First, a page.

The Ultimate Saint Patrick's Day Experience ― A La Cubana

What do little leprechauns and green shamrocks have in common with a Latin girl in Miami?


Except I married me a fella of Irish descent and in our house St. Patrick’s Day is one of the biggest celebrations of the year.  

I’m talking official countdowns to P-day, photo shoots with the 3-year old Irish offspring in her cute little green numbers and the pressure of paying homage to the husband’s heritage.

It will be honored. It will be respected and you can bet there will be Irish Whisky or a pint of Guinness involved.

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Like many people, St. Paddy’s day used to be a day of fun shenanigans, dressing in green and attending a crowded street party when everyone was Irish for a day

Then I met my husband Brian, a green-eyed lad of Irish-Italian descent born and raised in Ft. Lauderdale, a fiercely loyal U2 fan with an obsession for Notre Dame Football.  

Irish holidays, customs and culture throughout the year started to take on more meaning.

My familia’s annual Christmastime Noche Buena [Cuban] tradition of roasted pork, black beans, rice and yuca started competing with my husband’s New Year’s Day tradition of corned beef and cabbage. An annual feast meant to bless the coming year. But the strangest thing is that it caught on with my hard to please Latin family. Not only do they show up, they look forward to it every year. They want a bit o’ the Luck of the Irish it seems.  

Then there’s our little blue-eyed Irish lass who looks every bit Irish and nothing like her disenfranchised Latin mama.  Last year we celebrated St. Paddy’s at a brunch play date complete with a big Irish spread including green waffles & pancakes. This year we made leprechaun hats at a Paddy’s craft party.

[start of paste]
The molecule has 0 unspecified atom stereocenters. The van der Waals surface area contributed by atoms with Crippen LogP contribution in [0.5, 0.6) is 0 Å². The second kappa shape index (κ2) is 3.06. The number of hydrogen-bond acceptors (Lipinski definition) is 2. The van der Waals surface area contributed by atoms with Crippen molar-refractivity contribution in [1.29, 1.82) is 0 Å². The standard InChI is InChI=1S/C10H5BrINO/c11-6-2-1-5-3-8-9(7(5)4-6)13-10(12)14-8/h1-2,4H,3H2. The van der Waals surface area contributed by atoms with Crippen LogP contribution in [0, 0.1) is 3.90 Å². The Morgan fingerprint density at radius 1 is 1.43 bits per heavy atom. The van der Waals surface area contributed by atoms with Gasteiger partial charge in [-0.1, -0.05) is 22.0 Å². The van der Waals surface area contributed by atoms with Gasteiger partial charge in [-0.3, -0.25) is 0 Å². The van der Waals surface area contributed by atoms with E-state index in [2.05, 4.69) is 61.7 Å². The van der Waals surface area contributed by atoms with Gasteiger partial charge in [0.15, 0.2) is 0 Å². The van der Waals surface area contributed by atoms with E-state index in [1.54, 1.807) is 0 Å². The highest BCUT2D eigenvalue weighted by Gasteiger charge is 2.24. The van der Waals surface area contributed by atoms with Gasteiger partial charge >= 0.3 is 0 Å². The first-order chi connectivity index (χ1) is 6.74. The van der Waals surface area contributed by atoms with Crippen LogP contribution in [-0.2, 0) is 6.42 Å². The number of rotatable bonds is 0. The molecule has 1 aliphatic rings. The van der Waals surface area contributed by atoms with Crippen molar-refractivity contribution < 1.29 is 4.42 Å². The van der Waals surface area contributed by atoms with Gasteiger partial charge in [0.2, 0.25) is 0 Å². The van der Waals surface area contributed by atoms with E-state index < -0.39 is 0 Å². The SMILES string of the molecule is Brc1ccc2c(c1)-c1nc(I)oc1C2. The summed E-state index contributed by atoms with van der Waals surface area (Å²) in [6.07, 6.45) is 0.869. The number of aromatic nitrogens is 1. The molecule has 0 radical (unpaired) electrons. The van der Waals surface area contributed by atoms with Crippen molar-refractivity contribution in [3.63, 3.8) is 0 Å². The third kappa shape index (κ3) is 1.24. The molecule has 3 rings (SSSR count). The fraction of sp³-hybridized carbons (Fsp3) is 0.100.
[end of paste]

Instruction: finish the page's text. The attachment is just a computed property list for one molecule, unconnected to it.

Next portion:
Incidentally, my brother married a girl of Irish descent, too. They also have Cuban-Irish offspring. Who knew Hispanic-rich South Florida had so many Irish-Americans?   

Yes, it’s true. I even married Brian two days after St. Patrick’s Day. I’m not sure if it was by design but it’s too weird to be a coincidence.  

Then the biggest sign of Irish pride: The year we impulsively decided to visit the motherland.

It was a balmy Sunday afternoon in Miami and Brian and I were sitting at a pub eating fish and chips and drinking Guinness. We're having casual conversation when he suddenly looks at me and says, “Hey, let's go to Ireland. I mean right now.”

No way was he serious because he’s a logical, rational and methodical man. Unlike his crazy Cubana wife, like he likes to say.  Yet an hour later I was at a bookstore buying Ireland travel books and just a few days later we were on our way to the Emerald Isle.

It was a place he had only dreamt about. I was just excited to be going on a foreign adventure.

But Ireland turned out to be more than I bargained for. There were castles and ruins and majestic seaside cliffs.  Raw, natural beauty like I had never seen. It was out of a storybook. What green glory! All around us lush green meadows and mountains. It is said that the Irish can distinguish 40 shades of green.

Here I was, a Cuban girl playing Irish. I even adopted a thick Irish brogue the first day. I thought I was a wee bit hilarious.